The Court of Appeal has ruled that a CFA was validly assigned from one law firm to another in a case that has wider implications for the recovery of success fees for many firms around the country.
The CFA had been assigned from Baker Rees Solicitors to Hudgell Solicitors shortly before the introduction of the Jackson reforms on 1 April 2013 but the Claimant did not consent to the assignment until after the introduction of the reforms.
On first instance, District Judge Besford found that the CFA had not been validly assigned as it had been terminated when Baker Rees closed their personal injury department.
On appeal, Lady Justice Gloster found that DJ Besford had misdirected himself on the basis that the Claimant had not treated the CFA as terminated.
It was found that there had been a novation rather than an assignment with LJ Gloster commenting:
"it is clear that, objectively construed, the intention of the parties was that Hudgell should simply be substituted in Baker Rees' place under and subject to the same terms of the existing and continuing retainer. It would be an over-technical application of the doctrine of novation so as to prevent any litigant, who had begun a claim under a CFA prior to 1 April 2013, from recovering costs in respect of a success fee, simply because a novation had occurred as a result of a change in the constitution of the firm of solicitors acting for her or as a result of the conduct of her claim being transferred for whatever reason to a new firm of Solicitors."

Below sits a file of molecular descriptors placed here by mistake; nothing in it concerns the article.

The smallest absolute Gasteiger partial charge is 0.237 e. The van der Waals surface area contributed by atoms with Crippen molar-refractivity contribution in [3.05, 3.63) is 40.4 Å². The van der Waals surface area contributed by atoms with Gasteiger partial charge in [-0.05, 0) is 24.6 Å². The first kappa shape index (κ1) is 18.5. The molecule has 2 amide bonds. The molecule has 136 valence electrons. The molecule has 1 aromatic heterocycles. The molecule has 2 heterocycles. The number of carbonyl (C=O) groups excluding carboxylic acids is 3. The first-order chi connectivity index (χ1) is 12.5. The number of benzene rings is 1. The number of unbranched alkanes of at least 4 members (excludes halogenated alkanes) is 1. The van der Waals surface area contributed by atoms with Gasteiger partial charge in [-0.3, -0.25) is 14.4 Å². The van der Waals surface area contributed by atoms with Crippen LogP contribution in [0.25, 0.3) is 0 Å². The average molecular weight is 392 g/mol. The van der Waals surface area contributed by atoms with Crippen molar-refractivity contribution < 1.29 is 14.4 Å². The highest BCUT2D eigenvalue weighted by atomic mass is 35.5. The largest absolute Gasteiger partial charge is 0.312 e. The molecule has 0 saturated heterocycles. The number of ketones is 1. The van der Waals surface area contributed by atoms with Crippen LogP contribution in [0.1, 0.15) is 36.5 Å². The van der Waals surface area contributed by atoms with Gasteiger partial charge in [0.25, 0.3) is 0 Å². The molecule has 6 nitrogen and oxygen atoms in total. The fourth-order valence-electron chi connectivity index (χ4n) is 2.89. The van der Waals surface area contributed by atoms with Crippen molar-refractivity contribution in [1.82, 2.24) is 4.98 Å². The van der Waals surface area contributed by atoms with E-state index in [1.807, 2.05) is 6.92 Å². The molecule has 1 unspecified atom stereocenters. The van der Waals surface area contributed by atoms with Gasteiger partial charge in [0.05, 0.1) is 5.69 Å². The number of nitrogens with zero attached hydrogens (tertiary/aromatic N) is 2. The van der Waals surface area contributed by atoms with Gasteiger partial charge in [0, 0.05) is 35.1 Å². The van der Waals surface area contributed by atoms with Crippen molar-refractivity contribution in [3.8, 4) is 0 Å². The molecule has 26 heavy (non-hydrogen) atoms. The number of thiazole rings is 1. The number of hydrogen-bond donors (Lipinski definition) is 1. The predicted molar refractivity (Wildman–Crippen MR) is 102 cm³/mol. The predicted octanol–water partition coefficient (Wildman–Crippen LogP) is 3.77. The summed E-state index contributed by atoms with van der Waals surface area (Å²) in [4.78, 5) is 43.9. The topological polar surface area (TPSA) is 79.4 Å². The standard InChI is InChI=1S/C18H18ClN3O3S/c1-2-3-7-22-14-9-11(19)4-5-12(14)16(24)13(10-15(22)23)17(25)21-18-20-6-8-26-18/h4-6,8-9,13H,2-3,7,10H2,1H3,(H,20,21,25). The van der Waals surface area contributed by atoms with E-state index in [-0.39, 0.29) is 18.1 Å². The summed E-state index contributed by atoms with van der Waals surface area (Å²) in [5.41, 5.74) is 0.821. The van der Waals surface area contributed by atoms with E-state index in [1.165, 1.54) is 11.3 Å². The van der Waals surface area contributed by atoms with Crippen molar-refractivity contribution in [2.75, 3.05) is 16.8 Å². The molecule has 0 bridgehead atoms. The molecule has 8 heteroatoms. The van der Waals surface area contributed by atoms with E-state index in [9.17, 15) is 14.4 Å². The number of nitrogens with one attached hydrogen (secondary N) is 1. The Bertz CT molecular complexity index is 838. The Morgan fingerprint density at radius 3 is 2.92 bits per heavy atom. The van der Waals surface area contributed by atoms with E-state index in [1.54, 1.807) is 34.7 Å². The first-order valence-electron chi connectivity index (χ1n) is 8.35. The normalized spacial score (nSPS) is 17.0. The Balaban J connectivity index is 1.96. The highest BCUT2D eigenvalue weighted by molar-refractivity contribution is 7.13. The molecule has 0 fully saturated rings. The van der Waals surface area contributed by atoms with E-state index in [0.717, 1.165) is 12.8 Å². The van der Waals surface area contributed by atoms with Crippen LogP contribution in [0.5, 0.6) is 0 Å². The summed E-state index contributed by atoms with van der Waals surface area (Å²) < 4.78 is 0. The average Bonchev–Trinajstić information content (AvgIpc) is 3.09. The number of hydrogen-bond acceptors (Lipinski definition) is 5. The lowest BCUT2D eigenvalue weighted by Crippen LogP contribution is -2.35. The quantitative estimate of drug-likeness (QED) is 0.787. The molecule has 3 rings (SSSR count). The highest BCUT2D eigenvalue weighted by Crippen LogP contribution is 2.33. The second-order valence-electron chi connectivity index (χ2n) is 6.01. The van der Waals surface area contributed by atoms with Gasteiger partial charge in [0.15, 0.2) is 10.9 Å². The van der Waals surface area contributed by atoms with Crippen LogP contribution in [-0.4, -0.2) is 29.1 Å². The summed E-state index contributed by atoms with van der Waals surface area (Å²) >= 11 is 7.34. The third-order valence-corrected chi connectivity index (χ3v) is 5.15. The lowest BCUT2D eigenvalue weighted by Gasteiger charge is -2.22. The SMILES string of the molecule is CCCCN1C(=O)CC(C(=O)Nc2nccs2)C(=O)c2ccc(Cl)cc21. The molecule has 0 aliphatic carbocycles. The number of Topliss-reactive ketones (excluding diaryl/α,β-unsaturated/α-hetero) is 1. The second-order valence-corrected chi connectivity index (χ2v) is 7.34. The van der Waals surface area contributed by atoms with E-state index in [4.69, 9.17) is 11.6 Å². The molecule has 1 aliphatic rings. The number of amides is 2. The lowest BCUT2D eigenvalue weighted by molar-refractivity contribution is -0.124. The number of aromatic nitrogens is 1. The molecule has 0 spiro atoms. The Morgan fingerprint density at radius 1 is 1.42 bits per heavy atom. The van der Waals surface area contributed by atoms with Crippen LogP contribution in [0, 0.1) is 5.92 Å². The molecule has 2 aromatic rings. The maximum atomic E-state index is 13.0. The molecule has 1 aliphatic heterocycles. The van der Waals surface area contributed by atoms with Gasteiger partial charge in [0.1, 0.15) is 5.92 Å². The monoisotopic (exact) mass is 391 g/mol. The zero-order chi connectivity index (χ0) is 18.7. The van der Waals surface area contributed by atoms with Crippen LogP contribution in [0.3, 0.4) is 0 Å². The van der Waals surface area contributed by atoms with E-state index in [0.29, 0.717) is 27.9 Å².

Reference was made to the previous lead authority relating to assignment of a CFA, Jenkins v Young Brothers Transport Ltd, which had confirmed that a CFA could be validly assigned between firms of Solicitors on the basis that the Solicitor with conduct had changed firms and had taken the case to the new firm.
LJ Gloster confirmed that the Solicitor with conduct was not relevant:
"the CFA between a client and his client in such a case lacks the features of a personal contract. What the client wants is representation by a competent practitioner and not necessarily representation by a specific individual."
Comment: This is described by Neil Hudgell of Hudgell Solicitors as "an eminently sensible decision". The alternative would have left thousands of clients without a valid retainer and without a right of recovery of their costs against the paying party. Against that backdrop, it is hardly a surprise that the Court of Appeal worked hard to find a resolution that favoured the Claimant.
Whether the decision is correct in law is open to debate, but there can be no doubt that the alternative would have led to many paying parties receiving an unmerited windfall.